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TNRD implements new bylaw making recycling cardboard mandatory

The bylaw will be phased in throughout 2022
A dumped load of commercial garbage within the TNRD containing an excessive amount of corrugated cardboard, which can easily be recycled at any TNRD Eco-Depot. (Photo credit: TNRD)

A new bylaw in the Thompson-Nicola Regional District has made recycling cardboard mandatory.

The mandatory recyclable material bylaw was introduced in 2021 and will be phased in throughout the rest of 2022. The bylaw is applicable at all solid waste disposal facilities in the TNRD and in Kamloops.

Under the new bylaw, corrugated cardboard is designated as “mandatory recyclable material,” meaning that the item must be recycled; it cannot go to the landfill. The bylaw is similar to ones already in place in most regions of the province.

The bylaw aims to reduce waste and the TNRD’s disposal rate, which is currently 620 kilograms per capita. The provincial average is 500 kg per capita.

The new bylaw will be implemented in three phases:

- April to May: TNRD staff visit facilities, educating customers about the bylaw and the importance of recycling cardboard.

- June to August: Mock tickets will be given out by TNRD staff to those customers who bring in loads containing more than the 10 per cent allowable volume of cardboard. The mock tickets are to help change disposal behaviours of residents and businesses.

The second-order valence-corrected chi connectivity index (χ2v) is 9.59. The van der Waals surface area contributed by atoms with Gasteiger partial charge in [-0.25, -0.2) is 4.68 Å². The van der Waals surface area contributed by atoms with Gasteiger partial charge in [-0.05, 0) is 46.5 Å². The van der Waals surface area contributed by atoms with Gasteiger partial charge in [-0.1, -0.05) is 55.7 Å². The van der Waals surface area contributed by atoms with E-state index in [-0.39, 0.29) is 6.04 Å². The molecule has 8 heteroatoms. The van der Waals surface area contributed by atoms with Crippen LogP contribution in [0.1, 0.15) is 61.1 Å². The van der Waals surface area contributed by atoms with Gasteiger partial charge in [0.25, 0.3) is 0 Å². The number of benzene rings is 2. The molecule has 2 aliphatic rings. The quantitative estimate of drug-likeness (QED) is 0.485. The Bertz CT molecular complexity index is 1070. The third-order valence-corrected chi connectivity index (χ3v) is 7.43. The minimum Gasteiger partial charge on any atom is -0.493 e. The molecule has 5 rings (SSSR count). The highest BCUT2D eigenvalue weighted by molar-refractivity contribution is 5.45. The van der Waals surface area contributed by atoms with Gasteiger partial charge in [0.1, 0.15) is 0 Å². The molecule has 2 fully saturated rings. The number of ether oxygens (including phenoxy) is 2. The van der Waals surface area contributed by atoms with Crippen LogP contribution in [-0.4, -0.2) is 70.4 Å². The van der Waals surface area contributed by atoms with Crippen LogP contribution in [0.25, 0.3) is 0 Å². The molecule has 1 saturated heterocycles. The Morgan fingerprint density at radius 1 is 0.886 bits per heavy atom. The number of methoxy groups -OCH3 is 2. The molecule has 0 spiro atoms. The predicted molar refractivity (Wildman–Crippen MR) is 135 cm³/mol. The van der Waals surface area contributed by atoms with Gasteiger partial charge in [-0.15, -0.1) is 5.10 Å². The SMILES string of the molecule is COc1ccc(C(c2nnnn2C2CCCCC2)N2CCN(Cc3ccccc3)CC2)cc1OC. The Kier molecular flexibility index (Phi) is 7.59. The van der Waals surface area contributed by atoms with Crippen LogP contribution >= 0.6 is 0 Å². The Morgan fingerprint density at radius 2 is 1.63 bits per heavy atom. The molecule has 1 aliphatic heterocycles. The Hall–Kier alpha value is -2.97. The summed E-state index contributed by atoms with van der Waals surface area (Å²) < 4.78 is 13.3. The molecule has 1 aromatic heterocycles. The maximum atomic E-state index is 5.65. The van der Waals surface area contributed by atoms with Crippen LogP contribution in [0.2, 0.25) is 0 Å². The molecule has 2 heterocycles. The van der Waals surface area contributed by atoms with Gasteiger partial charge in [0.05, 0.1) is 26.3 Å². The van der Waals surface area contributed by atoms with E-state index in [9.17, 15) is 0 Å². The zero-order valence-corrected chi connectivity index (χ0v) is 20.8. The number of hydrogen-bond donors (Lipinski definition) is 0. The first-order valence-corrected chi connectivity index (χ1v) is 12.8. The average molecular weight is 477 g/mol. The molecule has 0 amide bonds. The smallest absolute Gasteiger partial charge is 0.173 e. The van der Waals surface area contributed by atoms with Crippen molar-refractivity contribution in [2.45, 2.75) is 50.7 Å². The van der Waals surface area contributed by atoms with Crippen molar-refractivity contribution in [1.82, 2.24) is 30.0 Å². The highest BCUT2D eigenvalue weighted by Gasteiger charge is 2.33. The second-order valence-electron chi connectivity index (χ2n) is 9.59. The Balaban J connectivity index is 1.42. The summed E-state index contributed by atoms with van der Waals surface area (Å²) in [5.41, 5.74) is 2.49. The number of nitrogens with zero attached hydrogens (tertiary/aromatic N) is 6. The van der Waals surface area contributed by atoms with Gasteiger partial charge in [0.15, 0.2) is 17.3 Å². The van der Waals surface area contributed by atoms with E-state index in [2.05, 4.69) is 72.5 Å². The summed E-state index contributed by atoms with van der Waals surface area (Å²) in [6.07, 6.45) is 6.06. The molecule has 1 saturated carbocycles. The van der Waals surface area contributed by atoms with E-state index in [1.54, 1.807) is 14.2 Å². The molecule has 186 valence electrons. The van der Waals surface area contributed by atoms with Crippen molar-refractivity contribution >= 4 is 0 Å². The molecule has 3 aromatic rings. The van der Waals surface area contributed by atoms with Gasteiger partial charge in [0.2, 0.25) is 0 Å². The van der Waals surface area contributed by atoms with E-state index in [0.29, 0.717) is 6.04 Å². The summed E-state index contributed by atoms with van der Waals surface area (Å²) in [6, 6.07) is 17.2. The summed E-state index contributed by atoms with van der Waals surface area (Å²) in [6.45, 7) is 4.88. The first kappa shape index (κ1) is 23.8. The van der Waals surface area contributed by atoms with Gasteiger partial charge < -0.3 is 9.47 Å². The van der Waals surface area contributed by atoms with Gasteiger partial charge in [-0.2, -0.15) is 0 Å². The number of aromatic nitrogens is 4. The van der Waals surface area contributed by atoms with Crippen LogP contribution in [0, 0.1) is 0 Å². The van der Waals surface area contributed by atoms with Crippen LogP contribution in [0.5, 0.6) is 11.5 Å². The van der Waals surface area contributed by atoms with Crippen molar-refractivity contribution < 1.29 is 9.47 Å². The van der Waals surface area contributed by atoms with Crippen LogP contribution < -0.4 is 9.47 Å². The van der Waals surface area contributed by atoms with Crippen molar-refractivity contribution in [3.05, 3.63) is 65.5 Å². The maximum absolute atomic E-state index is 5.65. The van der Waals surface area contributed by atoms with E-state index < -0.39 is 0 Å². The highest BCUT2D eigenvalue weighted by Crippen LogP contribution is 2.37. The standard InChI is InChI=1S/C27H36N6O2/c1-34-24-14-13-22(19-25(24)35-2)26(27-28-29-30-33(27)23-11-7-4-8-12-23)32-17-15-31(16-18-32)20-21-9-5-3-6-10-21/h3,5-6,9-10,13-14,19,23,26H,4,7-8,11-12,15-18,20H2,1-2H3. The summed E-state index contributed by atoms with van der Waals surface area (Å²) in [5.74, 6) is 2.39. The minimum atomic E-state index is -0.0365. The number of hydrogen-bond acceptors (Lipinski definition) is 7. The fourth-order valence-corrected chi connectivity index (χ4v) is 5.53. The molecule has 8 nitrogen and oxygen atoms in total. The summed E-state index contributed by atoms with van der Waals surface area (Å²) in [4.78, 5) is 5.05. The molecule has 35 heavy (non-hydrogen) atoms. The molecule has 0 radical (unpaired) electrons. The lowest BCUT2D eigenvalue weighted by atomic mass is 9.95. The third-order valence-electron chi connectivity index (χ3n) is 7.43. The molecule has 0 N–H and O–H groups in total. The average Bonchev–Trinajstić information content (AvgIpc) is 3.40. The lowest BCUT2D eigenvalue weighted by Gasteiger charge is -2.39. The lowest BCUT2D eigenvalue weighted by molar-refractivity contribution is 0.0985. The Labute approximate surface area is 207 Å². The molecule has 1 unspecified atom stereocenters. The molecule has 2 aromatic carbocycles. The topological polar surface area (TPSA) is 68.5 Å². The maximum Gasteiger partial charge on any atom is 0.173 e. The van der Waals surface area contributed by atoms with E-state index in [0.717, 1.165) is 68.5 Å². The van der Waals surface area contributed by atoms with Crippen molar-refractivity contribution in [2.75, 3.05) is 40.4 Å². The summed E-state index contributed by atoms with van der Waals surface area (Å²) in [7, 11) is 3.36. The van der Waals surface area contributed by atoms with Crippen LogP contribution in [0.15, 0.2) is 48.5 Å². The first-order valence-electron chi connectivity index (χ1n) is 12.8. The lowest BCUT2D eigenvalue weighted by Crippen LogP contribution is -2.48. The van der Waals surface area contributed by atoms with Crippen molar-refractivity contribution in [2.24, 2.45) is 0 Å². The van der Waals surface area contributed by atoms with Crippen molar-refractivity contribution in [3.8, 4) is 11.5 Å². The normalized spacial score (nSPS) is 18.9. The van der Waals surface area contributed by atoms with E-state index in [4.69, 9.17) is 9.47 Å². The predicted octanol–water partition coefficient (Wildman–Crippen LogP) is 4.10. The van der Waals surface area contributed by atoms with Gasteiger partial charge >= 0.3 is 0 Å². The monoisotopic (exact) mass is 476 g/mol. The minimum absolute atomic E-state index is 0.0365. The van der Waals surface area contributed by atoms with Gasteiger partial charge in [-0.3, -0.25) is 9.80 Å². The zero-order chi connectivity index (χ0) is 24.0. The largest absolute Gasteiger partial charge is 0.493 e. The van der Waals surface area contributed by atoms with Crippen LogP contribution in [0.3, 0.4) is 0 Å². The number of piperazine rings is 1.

- September and ongoing: TNRD staff may issue fines for loads that contain more than the 10 per cent allowable threshold for recyclable cardboard. Large commercial and municipal loads will be the focus of enforcement, and fines will only be issued by TNRD staff and bylaw officers. Staff at the disposal facilities, such as scale attendants, will not have the authority to issue fines.

Enforcement will only take place at landfills and transfer stations. The TNRD will not be inspecting curbside bins.

For the time being, cardboard is the only mandatory recyclable material, though the bylaw could be amended in the future to include other materials, such as plastic, glass and metal packaging.

“We know the vast majority of customers are already complying with this bylaw by recycling their cardboard,” says Jamie Vieira, deputy general manager of operations. “Unfortunately, we still see some loads going into landfills that have a very high percentage of easily recyclable materials. This bylaw is simply another tool to reduce the amount of waste going to landfill.”

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